It’s not often I do stand-alone news articles. Normally I wait until the end of the month and put it in odds and sods. However, this is a fast-moving situation and what was idle speculation a few days ago is already a serious possibility. So, it turns out that, unlike Sars, Swine Flue, Bird Flu and pretty much every other lurgi where the panic was way out of proportion, with Coronavirus there actually is something to worry about. There’s been lockdowns of various degrees going on all over Europe, and this morning the Scottish Government has announced what appears to be a ban on events with more than 500 people. It’s not clear exactly how that’s going to work, and one important detail is that the reason for the ban is to free up emergency services to deal with Coronavirus cases, rather than preventing the spread. Even as I write this, the English football leagues have announced a one-month delay of their matches. Continue reading

10 common mistakes in playwriting from people who should know better

I never guessed this when I first posted this in the first year of my blog, but 10 common beginners’ mistakes in playwriting is by far the most read post on this blog. Since then I had advanced a lot further and learnt a lot more, but it’s interesting to discover that I haven’t changed my mind about any of these. It’s frequently linked as a resource by  schools, and Papatango even once named this one of their resources for their playwriting competition.

But … am I pointing the finger at the easy targets? I want to help, but there’s always the nagging doubt that the real audience of the post is people who are familiar with writing plays exchanging knowing laughs about people who aren’t. Well, if that’s you, it’s time to stop smirking. My biggest frustration in the last few years isn’t from the people who don’t know any better, but the people who should. I can understand why novices would keep making the same mistakes, but I’m increasingly noticing that there’s another set of repeat mistakes made by established artists. People who ought to have learned by now.

So here’s comes my less popular companion article: 10 common mistakes in playwriting  from people who should know better. Unlike beginners’ mistakes, not everything here will get your script binned in the reading room – on the contrary, some people think any or all the things listed here are a plus. If you want a commissions performed in front of a praiseful clique, ignore everything I say. But if your goal if for people to look back at your play years or decades later and say “wasn’t that good?” – and I hope this is what you’re aspiring to – you should take heed. I’m listing this in ascending order of controversy – I’m expecting the last one to piss quite a few people off – but all of these things are inspired by plays I’ve seen. I won’t say which ones*, because I don’t want to personalise this, but if you think it’s you, please consider this my hint to change tack.

[*: And no, I’m not going to tell you, so don’t ask.]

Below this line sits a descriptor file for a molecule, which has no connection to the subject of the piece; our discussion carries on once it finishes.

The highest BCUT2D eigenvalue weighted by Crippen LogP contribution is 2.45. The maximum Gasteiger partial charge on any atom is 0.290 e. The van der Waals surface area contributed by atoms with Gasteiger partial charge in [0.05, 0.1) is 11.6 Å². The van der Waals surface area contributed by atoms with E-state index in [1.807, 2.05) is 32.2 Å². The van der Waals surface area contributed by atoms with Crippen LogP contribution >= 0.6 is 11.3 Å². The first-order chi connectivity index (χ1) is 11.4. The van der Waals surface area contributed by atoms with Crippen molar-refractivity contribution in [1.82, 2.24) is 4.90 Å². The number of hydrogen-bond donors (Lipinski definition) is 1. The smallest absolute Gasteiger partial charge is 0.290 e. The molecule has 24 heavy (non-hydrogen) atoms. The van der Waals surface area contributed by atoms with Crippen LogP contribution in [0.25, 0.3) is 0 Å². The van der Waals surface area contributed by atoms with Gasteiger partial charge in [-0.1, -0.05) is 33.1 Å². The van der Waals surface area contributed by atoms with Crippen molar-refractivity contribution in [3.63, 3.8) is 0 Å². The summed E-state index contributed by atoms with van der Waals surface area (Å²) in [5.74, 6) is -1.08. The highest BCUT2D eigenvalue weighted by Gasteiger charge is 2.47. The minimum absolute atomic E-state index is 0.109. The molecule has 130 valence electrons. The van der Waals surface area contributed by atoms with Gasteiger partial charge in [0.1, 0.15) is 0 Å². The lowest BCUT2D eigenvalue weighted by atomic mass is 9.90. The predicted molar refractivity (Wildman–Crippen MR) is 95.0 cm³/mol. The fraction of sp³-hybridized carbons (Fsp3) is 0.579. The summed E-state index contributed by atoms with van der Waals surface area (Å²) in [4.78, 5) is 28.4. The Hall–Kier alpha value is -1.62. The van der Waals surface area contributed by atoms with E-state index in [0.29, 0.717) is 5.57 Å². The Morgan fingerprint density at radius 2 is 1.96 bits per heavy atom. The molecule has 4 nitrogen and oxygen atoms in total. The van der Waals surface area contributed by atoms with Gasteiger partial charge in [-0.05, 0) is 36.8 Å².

Without further ado, here we go.

1: Set piece overkill

This one is a giveaway of recent drama school graduates. I’m not knocking drama schools here: whilst there some damned good performances from people with no training, in my experience the biggest strength of professional training is versatility. (Good amateurs are great at playing variants of their real selves – with professional training you can do a lot more.) Another asset of drama schools is learning every trick in the book to put together a great performance. After seen enough plays, you learn to spot the “set pieces”. Things that wow regular theatregoers are known by more experienced viewers to be quite easy if you know how. Which is fine – you should be trying to impress the 95% of the audience who just want to enjoy this, not the 5% who know enough about the craft to judge your skills. Continue reading

Odds and sods: January 2020

Those of you with good memories will recall that my monthly odds and sods articles are supposed to come shortly after month has ended, not when we’re nearly at the end of the next one. My excuse is that there’s no let-up in my day job and 50-hor weeks are still the norm. As such, I was tempted to gave January a miss and catch up with everything in a February edition. However, there have been a couple of pretty major things that have happened over the winter that need attention, but I’ve decided it’s better late than nuver.

Stuff that happened in December and January

So what’s been happening in December and January to grab my attention. Let’s start with two pretty major news stories that could have a lot of repercussions, and then follow it up with two more things of interest.

Goodbye Great Yorkshire Fringe

https://www.exploreyork.org.uk/wp-content/uploads/2016/06/GreatYorkshireFringeLogo.jpgSo there was one big bit of news that almost passed me by, but after five years of the Great Yorkshire, founder Fringe Martin Witt has pulled the plug on this festival – and is blaming York City Council for this. As my regular readers will know, I’ve been quite critical of this fringe in recent years for its practice of curating who can take part, in contrast to all the major fringe that are open to all. However, in the end, the mood is it’s a dispute over city centre management that has brought about the end. There does seem to be a consensus that it came down lack of space to set up its pop-up venues, meaning it would have spread over more of the city instead of the cluster of venues in one place. That, I appreciate, must have been demoralising for the fringe organisers. Continue reading

Ask Me Anything: two plays in one

https://www.thepaperbirds.com/wp-content/uploads/2019/10/AMA-website.jpg

The Paper Birds pull off a huge challenge with a play that says two different things to two different audiences. But as a vehicle for change, there’s one more thing they could do.